Social commerce is a form of commerce mediated by social media and is converging both online and offline environments. As a relatively new phenomenon, social commerce has evolved quickly in practice, yet has gained little attention in the IS discipline. With its pervasiveness in businesses and people’s lives, social commerce presents ample research opportunities that can have both theoretical and practical significance and implications. This article aims to capture researchers’ attention by describing the characteristics of social commerce and its potential future directions. We trace the evolutionary patterns of social commerce chronologically, based on trade articles and academic publications from 2005 to 2011. A framework that combines people, management, technology, and information dimensions is used to provide a systematic analysis of social commerce development. Our examination shows that since 2005, the year the term social commerce was incepted, assumptions and understanding of people in social commerce move from a simple and general description of human social nature to a rich exploration with different angles from social psychology, social heuristics, national culture, and economic situations. On the management dimension, business strategies and models evolve from the short-tail to long-tail thinking, with invented concepts such as branded social networks/communities, niche social networks/communities, niche brands, co-creating, team-buying, and multichannel social networks. Technologically, IT platforms and capabilities for social commerce evolve from blogs, to social networking sites, to media-sharing sites, and to smartphones. While Facebook becomes a profit-generating platform, creating the notion of f-commerce, Google and Twitter become strong competitors with great potentials. Information in social commerce evolves from peer-generated, to community-generated (crowdsourcing), to consumer and marketer co-created, and to global crowdsourced. Our examination identifies various conceptualizations, terminologies, views, and perspectives about social commerce and its relation to other well-known concepts such as e-commerce. In light of the evolution of social commerce, we provide possible future directions for research and practice.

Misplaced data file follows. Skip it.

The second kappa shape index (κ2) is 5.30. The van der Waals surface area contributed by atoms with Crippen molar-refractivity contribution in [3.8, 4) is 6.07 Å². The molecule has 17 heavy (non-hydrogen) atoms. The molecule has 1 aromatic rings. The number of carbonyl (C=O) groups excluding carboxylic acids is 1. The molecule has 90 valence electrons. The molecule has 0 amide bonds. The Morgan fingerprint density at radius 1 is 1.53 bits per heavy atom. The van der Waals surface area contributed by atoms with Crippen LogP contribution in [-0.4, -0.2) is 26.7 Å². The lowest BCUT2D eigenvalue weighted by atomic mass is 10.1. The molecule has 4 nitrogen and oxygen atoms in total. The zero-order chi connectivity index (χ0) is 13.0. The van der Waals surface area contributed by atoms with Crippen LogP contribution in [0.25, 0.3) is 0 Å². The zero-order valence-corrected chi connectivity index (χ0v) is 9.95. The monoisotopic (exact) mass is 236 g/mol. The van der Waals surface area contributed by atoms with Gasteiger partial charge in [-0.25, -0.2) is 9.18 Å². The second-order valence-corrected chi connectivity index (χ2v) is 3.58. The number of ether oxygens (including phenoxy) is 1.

Wang, Chingning and Zhang, Ping
"The Evolution of Social Commerce: The People, Management, Technology, and Information Dimensions,"
Communications of the Association for Information Systems:
Vol. 31, Article 5.
Available at: http://aisel.aisnet.org/cais/vol31/iss1/5